"Thus saith the Lord God, It shall not stand, neither shall it come to pass... Moreover the Lord spake again unto Ahaz, saying, Ask thee a sign of the Lord thy God..."

Which returns us to verse 14. Yahweh has instructed Ahaz to request a sign that Israel and Syria won't succeed in their attack, then proceeds to offer that sign -- the birth of the child Immanuel. There is no reference to a 'savior' or to mankind's redemption, and no mention of the name Jesus.

In the next chapter of Isaiah, he prophesies the birth of yet another child (Mahershalalhashbaz) as a sign of another event: the takeover of Judah by Assyria (after the conquest of Israel and Syria):

"And he [the king of Assyria] shall pass through Judah; he shall overflow and go over, he shall reach even to the neck; and the stretching out of his wings shall fill the breadth of thy land, O Immanuel."

Not only is Isaiah's first 'birth' prophecy obviously not about Jesus, he makes a second, very similar prophecy regarding another impending military action, which reinforces (through repetition) the true intention of the first.

Even more damaging is the original prophecy's chronological place in history. The Bible identifies Ahaz (who received the prophecy) as a contemporary of the Assyrian king Tiglath-Pileser III, who ruled from 745-727 BCE. As a 'sign', the birth of Immanuel is obviously supposed to occur prior to Tiglath's conquests, dating it to more than SEVEN CENTURIES before Jesus' time! Thus, the birth of Immanuel and the birth of Jesus are obviously two separate events, separated by hundreds of years.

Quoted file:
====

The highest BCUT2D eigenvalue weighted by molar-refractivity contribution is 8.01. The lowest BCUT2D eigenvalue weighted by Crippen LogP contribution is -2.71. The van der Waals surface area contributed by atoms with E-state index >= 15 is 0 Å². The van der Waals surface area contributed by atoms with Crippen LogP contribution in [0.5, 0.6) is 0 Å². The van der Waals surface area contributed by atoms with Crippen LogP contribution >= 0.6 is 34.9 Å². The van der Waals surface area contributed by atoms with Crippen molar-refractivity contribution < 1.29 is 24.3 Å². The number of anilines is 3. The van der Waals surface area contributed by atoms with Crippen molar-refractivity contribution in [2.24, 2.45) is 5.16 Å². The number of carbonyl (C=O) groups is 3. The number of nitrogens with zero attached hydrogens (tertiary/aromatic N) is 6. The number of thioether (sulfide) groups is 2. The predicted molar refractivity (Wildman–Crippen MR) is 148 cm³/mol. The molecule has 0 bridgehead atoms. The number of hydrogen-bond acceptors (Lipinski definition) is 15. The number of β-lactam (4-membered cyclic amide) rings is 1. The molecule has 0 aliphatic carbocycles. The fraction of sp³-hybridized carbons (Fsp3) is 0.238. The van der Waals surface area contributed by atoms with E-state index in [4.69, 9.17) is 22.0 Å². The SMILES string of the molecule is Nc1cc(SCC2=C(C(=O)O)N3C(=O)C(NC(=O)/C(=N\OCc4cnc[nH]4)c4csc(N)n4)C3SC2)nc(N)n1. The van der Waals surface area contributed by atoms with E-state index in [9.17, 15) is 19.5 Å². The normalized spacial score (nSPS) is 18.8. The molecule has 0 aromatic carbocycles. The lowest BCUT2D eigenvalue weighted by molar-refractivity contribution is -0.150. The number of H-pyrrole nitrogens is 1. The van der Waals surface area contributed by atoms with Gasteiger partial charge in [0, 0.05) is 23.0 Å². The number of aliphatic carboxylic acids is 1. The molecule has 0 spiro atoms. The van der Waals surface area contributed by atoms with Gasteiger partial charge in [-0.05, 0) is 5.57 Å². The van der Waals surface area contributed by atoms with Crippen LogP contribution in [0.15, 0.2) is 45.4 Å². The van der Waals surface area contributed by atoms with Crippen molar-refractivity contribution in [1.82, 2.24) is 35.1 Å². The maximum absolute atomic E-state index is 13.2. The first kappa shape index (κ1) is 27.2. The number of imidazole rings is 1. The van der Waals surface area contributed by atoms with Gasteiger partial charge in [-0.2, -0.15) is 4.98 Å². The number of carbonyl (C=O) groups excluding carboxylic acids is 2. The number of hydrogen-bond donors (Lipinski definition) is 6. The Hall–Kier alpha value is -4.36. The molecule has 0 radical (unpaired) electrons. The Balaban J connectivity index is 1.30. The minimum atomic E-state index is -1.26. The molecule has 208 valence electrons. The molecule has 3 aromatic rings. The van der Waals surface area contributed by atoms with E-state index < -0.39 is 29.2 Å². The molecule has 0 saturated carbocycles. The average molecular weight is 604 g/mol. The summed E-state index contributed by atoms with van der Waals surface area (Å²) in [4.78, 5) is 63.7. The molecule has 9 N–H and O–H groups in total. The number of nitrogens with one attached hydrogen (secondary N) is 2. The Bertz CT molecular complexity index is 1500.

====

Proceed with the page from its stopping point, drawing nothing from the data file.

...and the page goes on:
The Matthew verse clearly suggests that it fulfills the Isaiah prophecy. As we can see, it absolutely DOES NOT, making this portion of the Bible either a careless mistake or an intentional lie. How many more will it take until we conclude the same about the entire Bible?


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  • Paladin_ profile image

    Paladin_ 10 months ago from Michigan, USA

    Thanks, Catherine! I try to be thorough. :-)

  • CatherineGiordano profile image

    Catherine Giordano 10 months ago from Orlando Florida